Policy Language Prohibits Insurer from Recouping Defense Costs Advanced for Non-Covered Claim

May 22, 2014

Applying New Jersey law, a New York appellate court held that policy language prohibited an insurer from recouping defense costs advanced for a non-covered claim.  Nat’l Union Fire Ins. Co. v. Turner Const. Co., 2014 WL 1923586, No. 11927 (N.Y. App. Div. May 15, 2014).

An insured contractor and subcontractor tendered a lawsuit filed by a building owner to their commercial general liability insurer.  The lawsuit alleged that the insureds committed breach of contract, breach of warranty, and negligence during the design and installation of a building curtain wall.  The insureds tendered the lawsuit to their insurer, and the insurer agreed to provide a defense under a reservation of rights and filed a declaratory judgment seeking a determination that it had no duty to defend or indemnify the insureds for the lawsuit.  The insurer also sought to recoup defense costs it advanced during the pendency of the coverage action.

After holding that the lawsuit was not covered under the commercial general liability policy because faulty design and installation do not constitute an “occurrence,” the court held that the insurer could not recoup defense costs it advanced to the insureds in the underlying lawsuit.  The court stated that an insurer was normally entitled to reimbursement of defense costs for a non-covered claim because the insured otherwise would be unjustly enriched but that such reimbursement would not be allowed if it contravened the policy’s terms.  The policy included an endorsement that provided that the insurer “agrees not to take action or recourse against any insured for loss paid or expenses incurred because of any claims made against this policy.”  The court held that this provision barred the insurer from recovering advanced defense costs.  In doing so, the court rejected the insurer’s argument that the provision applied only to covered claims because the endorsement did not differentiate between covered and uncovered claims.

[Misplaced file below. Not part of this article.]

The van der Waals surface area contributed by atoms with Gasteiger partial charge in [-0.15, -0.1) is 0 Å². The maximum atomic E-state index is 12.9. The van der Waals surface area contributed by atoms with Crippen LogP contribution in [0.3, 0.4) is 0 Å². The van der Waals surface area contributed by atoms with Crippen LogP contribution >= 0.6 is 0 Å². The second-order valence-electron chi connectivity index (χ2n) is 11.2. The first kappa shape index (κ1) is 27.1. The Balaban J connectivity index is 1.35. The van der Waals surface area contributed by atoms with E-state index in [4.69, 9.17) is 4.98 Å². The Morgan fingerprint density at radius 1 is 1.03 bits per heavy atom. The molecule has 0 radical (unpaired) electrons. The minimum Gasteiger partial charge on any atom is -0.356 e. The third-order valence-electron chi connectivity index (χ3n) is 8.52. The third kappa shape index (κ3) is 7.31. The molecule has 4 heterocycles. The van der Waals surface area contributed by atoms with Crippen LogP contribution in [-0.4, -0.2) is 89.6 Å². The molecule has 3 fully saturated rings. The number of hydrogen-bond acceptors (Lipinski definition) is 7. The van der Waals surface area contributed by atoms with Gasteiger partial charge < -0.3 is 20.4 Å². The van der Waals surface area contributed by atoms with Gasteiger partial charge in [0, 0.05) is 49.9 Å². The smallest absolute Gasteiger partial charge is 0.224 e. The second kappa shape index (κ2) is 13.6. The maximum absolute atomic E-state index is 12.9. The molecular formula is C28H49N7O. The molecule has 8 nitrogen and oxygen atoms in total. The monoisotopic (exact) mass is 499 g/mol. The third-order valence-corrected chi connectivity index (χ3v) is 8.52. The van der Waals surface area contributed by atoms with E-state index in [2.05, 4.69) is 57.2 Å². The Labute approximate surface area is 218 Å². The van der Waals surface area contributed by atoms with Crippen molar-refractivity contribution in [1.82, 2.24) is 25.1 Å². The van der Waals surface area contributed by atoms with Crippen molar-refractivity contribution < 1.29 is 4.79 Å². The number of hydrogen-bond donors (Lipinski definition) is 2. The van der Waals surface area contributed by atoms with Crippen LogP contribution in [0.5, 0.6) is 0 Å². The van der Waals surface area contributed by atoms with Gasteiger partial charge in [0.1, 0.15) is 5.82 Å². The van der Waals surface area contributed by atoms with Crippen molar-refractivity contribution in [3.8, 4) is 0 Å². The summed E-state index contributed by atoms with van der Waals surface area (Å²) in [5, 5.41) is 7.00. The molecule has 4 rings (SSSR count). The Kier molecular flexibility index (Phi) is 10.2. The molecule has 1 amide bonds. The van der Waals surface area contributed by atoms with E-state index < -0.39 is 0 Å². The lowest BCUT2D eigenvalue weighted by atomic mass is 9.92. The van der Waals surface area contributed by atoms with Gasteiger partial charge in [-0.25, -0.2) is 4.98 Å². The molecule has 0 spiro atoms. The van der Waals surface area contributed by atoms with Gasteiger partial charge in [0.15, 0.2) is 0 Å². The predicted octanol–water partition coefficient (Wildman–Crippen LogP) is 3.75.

The opinion is available here.

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